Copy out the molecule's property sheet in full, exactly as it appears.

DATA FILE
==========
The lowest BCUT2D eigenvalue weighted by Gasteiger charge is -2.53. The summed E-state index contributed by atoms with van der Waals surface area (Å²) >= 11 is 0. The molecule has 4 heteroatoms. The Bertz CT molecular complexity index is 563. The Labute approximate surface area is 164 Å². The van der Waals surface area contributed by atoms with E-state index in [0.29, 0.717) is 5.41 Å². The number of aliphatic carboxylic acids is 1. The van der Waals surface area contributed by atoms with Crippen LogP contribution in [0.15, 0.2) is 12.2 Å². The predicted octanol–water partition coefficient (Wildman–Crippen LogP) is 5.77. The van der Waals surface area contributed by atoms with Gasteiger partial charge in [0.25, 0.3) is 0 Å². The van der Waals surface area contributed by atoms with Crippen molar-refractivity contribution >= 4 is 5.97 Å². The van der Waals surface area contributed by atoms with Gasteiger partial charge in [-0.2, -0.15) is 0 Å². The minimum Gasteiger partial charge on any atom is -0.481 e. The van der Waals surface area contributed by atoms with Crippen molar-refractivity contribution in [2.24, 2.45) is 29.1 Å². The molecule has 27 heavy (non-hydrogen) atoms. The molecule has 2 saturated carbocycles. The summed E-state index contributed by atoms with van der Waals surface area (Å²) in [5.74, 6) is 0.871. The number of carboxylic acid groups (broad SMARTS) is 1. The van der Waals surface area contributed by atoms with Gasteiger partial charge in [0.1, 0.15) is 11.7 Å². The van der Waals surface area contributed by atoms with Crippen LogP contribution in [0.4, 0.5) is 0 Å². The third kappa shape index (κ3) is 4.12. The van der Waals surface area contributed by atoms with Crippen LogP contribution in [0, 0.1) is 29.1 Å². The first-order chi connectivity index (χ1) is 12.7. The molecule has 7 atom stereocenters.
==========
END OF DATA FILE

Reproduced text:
The lowest BCUT2D eigenvalue weighted by Gasteiger charge is -2.53. The summed E-state index contributed by atoms with van der Waals surface area (Å²) >= 11 is 0. The molecule has 4 heteroatoms. The Bertz CT molecular complexity index is 563. The Labute approximate surface area is 164 Å². The van der Waals surface area contributed by atoms with E-state index in [0.29, 0.717) is 5.41 Å². The number of aliphatic carboxylic acids is 1. The van der Waals surface area contributed by atoms with Crippen LogP contribution in [0.15, 0.2) is 12.2 Å². The predicted octanol–water partition coefficient (Wildman–Crippen LogP) is 5.77. The van der Waals surface area contributed by atoms with Gasteiger partial charge in [0.25, 0.3) is 0 Å². The van der Waals surface area contributed by atoms with Crippen molar-refractivity contribution >= 4 is 5.97 Å². The van der Waals surface area contributed by atoms with Gasteiger partial charge in [-0.2, -0.15) is 0 Å². The minimum Gasteiger partial charge on any atom is -0.481 e. The van der Waals surface area contributed by atoms with Crippen molar-refractivity contribution in [2.24, 2.45) is 29.1 Å². The molecule has 27 heavy (non-hydrogen) atoms. The molecule has 2 saturated carbocycles. The summed E-state index contributed by atoms with van der Waals surface area (Å²) in [5.74, 6) is 0.871. The number of carboxylic acid groups (broad SMARTS) is 1. The van der Waals surface area contributed by atoms with Gasteiger partial charge in [0.1, 0.15) is 11.7 Å². The van der Waals surface area contributed by atoms with Crippen LogP contribution in [0.4, 0.5) is 0 Å². The third kappa shape index (κ3) is 4.12. The van der Waals surface area contributed by atoms with Crippen LogP contribution in [0, 0.1) is 29.1 Å². The first-order chi connectivity index (χ1) is 12.7. The molecule has 7 atom stereocenters.